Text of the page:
Question :
Hey there, first of all thank you for your service on these hard times.Before this lockdown i was planning on starting a clothing line business and didnt know how to.I want want to know if there’s a better way that i could launch my business during or after this crisis. I’m definitely willing to put in the work and learn to get my business up and going. However, im in need of a mentor or guidance from someone who’s done and been through it before and is willing to advise me some insight on how i can provide value to start and grow my business.

Question submitted 16/04/20 @ 05:50pm
Industry: Fashion
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    Given I have been in the rag trade for 28 years, I am happy to talk to you about this.
    Note that it is not the easiest space to occupy, right from the get go you will be competing
    globally. So many get into this space given the perceived ease of digital selling and many more fail
    both big and established brands and smaller new entrants.
    Make sure that you look for the gaps in the market (what is your true point of difference?)
    However maybe a pause at the moment, given the uncertainty of what best fashion
    retail platforms will look like in 2021 so you establish your business to meet this need
    Happy to talk to you more on email annah@strettonclothing.co.nz


    Morena Bill – it is our pleasure, we are lucky that we have an amazing community of advisors, and that people like you are asking for input and guidance. You are 100% right on looking for people who have been there, done that before – as hopefully you can learn from what they did which will help you avoid some slip ups and be strong and we hope successful. I would think about who in your community do you know or could ask for intro’s who could be that guide. In times like this there are many business owners or past business owners who are prepared to give back, give some guidance.

    There are also a bunch of resources you can find online about starting your business and the steps to take that forward – free resources. The biggest challenge with starting a business is assuming you will sell your product – the number one failure is failing to find customers who will buy your product – so think about ‘how’ you can find the sweet spot customer in your market, and what you can do to test your thinking/assumptions around what they like and what they would buy from you – be clear also on your differentiation veruss others – many people will tell you that clothing is super hard to make money, so be clear that you can win and you know what to do to win! Good luck, god speed. Andy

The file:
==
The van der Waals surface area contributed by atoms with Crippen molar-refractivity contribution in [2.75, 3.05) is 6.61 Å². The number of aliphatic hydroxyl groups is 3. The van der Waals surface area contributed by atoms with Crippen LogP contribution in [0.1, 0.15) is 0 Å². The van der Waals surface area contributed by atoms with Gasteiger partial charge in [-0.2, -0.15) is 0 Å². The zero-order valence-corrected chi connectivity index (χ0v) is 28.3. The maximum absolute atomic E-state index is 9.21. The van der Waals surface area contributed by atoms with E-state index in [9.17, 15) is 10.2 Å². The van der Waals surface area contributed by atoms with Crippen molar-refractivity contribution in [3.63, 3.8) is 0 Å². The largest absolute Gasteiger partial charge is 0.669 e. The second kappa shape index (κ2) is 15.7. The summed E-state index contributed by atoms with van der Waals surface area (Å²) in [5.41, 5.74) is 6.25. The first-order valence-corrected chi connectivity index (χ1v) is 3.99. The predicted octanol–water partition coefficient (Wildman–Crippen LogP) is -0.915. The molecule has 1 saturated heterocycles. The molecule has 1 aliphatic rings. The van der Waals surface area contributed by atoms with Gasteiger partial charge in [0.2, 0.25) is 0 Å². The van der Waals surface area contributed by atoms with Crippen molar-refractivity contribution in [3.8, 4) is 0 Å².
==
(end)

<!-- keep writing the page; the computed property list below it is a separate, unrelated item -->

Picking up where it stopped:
Hi Bill,
    I always love the sentiment of “never let a good crisis go to waste.” What a crisis teaches us is that there are new ways to do things that have been done in the past. I echo the sentiments from Annah that the rag trade is tougher than ever. Notwithstanding this crisis, the world is looking hard at the apparel sector from all sorts of perspectives including sustainability, values and principles, longevity and how unique the product is.

    Online retailing requires strong storytelling and a reasonable pocket to build brand awareness and a collective of raving fans. It’s pretty tough. Likewise, this COVID crisis means apparel retailers are not going to necessarily be looking for heaps of new brands, and their dollars will be tight, so what they buy will be likely very hand to mouth.

    Without knowing your product, what I can say is the last thing the world needs is more of the same. But let’s assume you have found an incredible niche in the market like All is for All – a fashion retailer focused on fashion for those with disabilities. Incredible and a clear gap in the market.

    How one local fashion site became a world first in accessibility

    You said you have got great ideas, now is a perfect time to sure up that research:
    – Offer uniqueness – why does the world need YOUR product? Where else are they getting their need fulfilled now?
    – Range and offer: depth and breadth – how do you create new news to get customers to lean into your offer again and again?
    – Cost of raw materials
    – Production and design costs
    – Packaging, storage and distribution
    – Souce supply of all of the above
    – Costing model
    – Operational overheads
    – Storytelling and content creation
    – Compliance – especially if you are claiming ethical or sustainable platforms
    – Retail channels to market – stockists, website and web stores, social and digital media, marketing and promotional activity
    – How are you going to connect with customers (ie. sales funnel if you need distribution) – what materials will you provide them
    – Size curves and seasonal timings – are you going to time production for a specific “season” – if you are going to keep stock on hand low, how quickly can you replenish/make stock
    – Photography – how and costs
    – How are you going to get everything done
    – Full costing model and pricing (plus markdown strategy)
    – Think about policies and process; refunds, returns, make sure you comply with Fair Trading Act and Consumers Guarantees Act
    – Terms of payment: if you use things like Layby, Afterpay, etc there is a cost to these which either erode margin or your factor into your pricing
    – If you are thinking bricks & mortar there is so much more to consider as well

    Best of luck and if you have any additional questions, please do not hesitate to contact me at juanita@retailx.co.nz

    Kind regards

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